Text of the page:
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Damage Appraiser Careers

Damage appraisers assess the damage on vehicles to support insurance claims. Part of their job is to prepare insurance forms and evaluate repair costs, comparing the costs of repair to the vehicle's original value to make sure the expenses are not impractical.

As a damage appraiser, you will be in communication with auto repair shops to consult them on repair and parts prices. You will carry out examinations on damaged vehicles, checking the structure for all possible damage types, whether it affects the body, the mechanics, the electrical wiring, or others.

The average annual salaries for damage appraisers are around $51,140. A GED is enough to get started on this career path, and experience working in auto repair shops will help you land this position.

What Does a Damage Appraiser Do

Claims adjusters, appraisers, examiners, and investigators evaluate insurance claims. They decide whether an insurance company must pay a claim and, if so, how much.

Duties  

Claims adjusters, appraisers, examiners, and investigators typically do the following:

  • Investigate, evaluate, and settle insurance claims
  • Determine whether the insurance policy covers the loss claimed
  • Decide the appropriate amount the insurance company should pay
  • Ensure that claims are not fraudulent
  • Contact claimants’ doctors or employers to get additional information on questionable claims
  • Confer with legal counsel on claims when needed
  • Negotiate settlements
  • Authorize payments

Claims adjusters, appraisers, examiners, and investigators have varying duties, depending on the type of insurance company they work for. They must know a lot about what their company insures. For example, workers in property and casualty insurance must know housing and construction costs to properly evaluate damage from floods or fires. Workers in health insurance must be able to determine which types of treatments are medically necessary and which are questionable. 

Adjusters inspect property damage to determine how much the insurance company should pay for the loss. They might inspect a home, a business, or an automobile.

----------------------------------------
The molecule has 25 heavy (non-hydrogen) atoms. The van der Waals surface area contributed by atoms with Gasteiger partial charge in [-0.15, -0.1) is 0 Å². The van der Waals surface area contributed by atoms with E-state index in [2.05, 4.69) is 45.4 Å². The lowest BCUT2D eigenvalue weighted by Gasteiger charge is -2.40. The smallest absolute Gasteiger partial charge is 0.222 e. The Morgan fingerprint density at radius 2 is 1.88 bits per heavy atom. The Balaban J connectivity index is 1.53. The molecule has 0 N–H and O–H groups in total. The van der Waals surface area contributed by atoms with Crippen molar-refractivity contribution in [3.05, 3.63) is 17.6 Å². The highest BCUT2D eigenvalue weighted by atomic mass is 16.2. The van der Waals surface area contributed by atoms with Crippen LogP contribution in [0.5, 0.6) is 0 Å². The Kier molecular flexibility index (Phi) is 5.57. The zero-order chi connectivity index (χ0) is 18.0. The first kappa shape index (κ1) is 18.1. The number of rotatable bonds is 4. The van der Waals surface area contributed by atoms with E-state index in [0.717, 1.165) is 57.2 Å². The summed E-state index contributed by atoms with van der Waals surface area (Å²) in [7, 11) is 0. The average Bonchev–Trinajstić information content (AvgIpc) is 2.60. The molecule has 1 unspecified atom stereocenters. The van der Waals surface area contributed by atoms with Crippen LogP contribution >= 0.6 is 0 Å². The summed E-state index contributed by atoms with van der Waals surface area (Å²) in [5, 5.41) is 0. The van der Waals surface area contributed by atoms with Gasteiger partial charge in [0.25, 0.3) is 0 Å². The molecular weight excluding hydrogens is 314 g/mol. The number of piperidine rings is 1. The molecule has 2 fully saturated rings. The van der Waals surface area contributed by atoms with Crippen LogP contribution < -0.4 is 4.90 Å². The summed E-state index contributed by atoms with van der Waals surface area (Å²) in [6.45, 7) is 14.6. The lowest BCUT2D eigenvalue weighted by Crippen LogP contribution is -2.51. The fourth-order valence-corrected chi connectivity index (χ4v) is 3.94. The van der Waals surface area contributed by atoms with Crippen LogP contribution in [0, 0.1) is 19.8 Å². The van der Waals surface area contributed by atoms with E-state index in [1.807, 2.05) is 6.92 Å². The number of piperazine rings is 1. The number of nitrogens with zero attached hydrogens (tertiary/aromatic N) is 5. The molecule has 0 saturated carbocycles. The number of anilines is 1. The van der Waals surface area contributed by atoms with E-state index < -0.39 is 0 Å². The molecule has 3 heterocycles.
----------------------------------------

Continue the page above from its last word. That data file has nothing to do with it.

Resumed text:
Adjusters interview the claimant and witnesses, inspect the property, and do additional research, such as look at police reports. They may consult with other workers, such as accountants, architects, construction workers, engineers, lawyers, and physicians, who can offer a more expert evaluation of a claim.

Adjusters gather information—including photographs and statements, either written or recorded on audio or video—and put together a report for claims examiners to evaluate. When the examiner approves the claim, the adjuster negotiates with the policyholder and settles the claim.

If the claimant contests the outcome of the claim or the settlement, adjusters work with attorneys and expert witnesses to defend the insurer’s position.

Some claims adjusters work as self-employed public adjusters. Often, they are hired by claimants who prefer not to rely on the insurance company’s adjuster. The goal of adjusters working for insurance companies is to save as much money for the company as possible. The goal of a public adjuster working for a claimant is to get the highest possible amount paid to the claimant. They are paid a percentage of the settled claim.

Sometimes, self-employed adjusters are hired by insurance companies in place of hiring adjusters as regular employees. In this case, the self-employed adjusters work in the interest of the insurance company.

Appraisers estimate the cost or value of an insured item. Most appraisers who work for insurance companies and independent adjusting firms are auto damage appraisers. They inspect damaged vehicles after an accident and estimate the cost of repairs. This information then goes to the adjuster, who puts the estimated cost of repairs into the settlement.

Claims examiners review claims after they are submitted to ensure claimants and adjusters followed proper guidelines. They may assist adjusters with complicated claims or when, for example, a natural disaster occurs and the volume of claims increases.

Most claims examiners work for life or health insurance companies. Examiners who work for health insurance companies review health-related claims to see whether the costs are reasonable, given the diagnosis. After they review the claim, they authorize appropriate payment, deny the claim, or refer the claim to an investigator.

Examiners who work for life insurance companies review the causes of death and pay particular attention to accidents, because most life insurance companies pay additional benefits if a death is accidental. Examiners also may review new applications for life insurance policies, to make sure that the applicants have no serious illnesses that would make them a high risk to insure.